|2/19/17 Lower level|
One-minute poses at Gage life-drawing sessions seem like pure extravagance compared to the real-life drawing practice we got today at Seattle Bouldering Project. Urban Sketchers Seattle discovered it was more like one-second poses as people attempted to scale the vertical walls of the practice facility for rock climbers.
|2/19/17 Gesture sketches from the upper balcony.|
A recreational venue as well as a training facility, Seattle Bouldering is a huge place with multiple artificial mountains for climbers of all ages and skill levels. Scaling the walls like spiders or hanging upside-down like chickadees, most of the climbers fell eventually, too. “Climbing is 90 percent falling,” we were told by Bouldering staff, and I was very happy to be sketching and not participating.
Almost exactly three years ago, USk Seattle visited Seattle Bouldering, and I remember clearly that I didn’t spend enough time warming up with gestural sketches. This time I heeded my own advice and used several pages of my sketchbook doing nothing but small gesture studies with a brush pen. Always looking for Suhita Shirodkar’s “line of action,” I just kept the brush pen moving. The upstairs balcony offered the best view of the high walls where the more experienced climbers were practicing. It was impressive to see these strong, agile people plan and execute each foothold and handhold.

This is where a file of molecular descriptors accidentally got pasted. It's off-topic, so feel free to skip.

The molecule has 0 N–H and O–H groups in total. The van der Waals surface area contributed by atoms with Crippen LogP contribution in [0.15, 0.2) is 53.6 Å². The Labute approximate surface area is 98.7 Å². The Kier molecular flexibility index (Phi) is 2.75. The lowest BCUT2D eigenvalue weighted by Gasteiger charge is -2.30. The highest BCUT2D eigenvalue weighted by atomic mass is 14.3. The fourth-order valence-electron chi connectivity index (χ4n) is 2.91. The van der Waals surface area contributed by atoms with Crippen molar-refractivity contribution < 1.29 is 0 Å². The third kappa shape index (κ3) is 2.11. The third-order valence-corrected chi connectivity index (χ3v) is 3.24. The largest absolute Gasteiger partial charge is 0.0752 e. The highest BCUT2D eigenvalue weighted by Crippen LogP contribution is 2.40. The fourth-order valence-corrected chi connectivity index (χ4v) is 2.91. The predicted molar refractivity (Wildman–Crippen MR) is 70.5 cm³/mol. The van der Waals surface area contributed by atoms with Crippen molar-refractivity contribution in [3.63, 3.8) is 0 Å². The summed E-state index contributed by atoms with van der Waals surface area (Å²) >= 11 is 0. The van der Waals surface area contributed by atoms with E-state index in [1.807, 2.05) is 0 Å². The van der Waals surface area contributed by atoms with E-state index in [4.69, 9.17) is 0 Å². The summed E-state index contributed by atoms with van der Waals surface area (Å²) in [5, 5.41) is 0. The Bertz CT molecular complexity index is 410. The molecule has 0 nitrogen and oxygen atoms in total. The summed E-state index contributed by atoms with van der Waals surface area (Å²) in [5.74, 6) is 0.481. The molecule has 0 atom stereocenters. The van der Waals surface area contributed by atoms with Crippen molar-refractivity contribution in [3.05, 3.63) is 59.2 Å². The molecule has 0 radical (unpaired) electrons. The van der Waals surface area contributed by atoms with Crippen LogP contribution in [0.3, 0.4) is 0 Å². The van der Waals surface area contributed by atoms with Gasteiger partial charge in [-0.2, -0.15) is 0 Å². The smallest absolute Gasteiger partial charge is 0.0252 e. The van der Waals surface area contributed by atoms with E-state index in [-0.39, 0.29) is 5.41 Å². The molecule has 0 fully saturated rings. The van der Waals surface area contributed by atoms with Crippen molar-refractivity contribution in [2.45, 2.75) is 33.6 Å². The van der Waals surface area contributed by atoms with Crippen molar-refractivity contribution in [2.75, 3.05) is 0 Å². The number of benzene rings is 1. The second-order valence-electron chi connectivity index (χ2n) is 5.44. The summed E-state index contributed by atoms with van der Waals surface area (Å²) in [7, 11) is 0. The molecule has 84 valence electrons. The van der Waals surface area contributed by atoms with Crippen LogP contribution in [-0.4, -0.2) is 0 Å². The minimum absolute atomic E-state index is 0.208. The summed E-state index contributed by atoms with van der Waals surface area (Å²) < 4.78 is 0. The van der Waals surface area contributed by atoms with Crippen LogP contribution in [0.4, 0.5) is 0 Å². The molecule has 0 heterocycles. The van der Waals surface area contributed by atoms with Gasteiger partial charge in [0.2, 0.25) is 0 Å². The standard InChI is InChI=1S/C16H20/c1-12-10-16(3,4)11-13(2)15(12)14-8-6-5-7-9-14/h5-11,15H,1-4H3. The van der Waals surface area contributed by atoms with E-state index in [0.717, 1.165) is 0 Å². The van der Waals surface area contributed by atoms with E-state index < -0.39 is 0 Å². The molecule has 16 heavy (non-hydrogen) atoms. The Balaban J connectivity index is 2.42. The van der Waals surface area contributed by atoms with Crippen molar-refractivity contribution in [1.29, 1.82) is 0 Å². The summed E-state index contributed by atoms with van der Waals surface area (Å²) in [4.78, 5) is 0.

Once I had loosened up a bit, I decided to make a few slightly larger figures and pay attention to shadows. They turned out to be just as challenging as the figures casting them because the light seemed to be coming from all directions.
From the lower level where I could stand nearly at the same level as the climbers’ thickly padded floor, I finally felt ready to take a larger view of both the people and the strangely shaped interior space.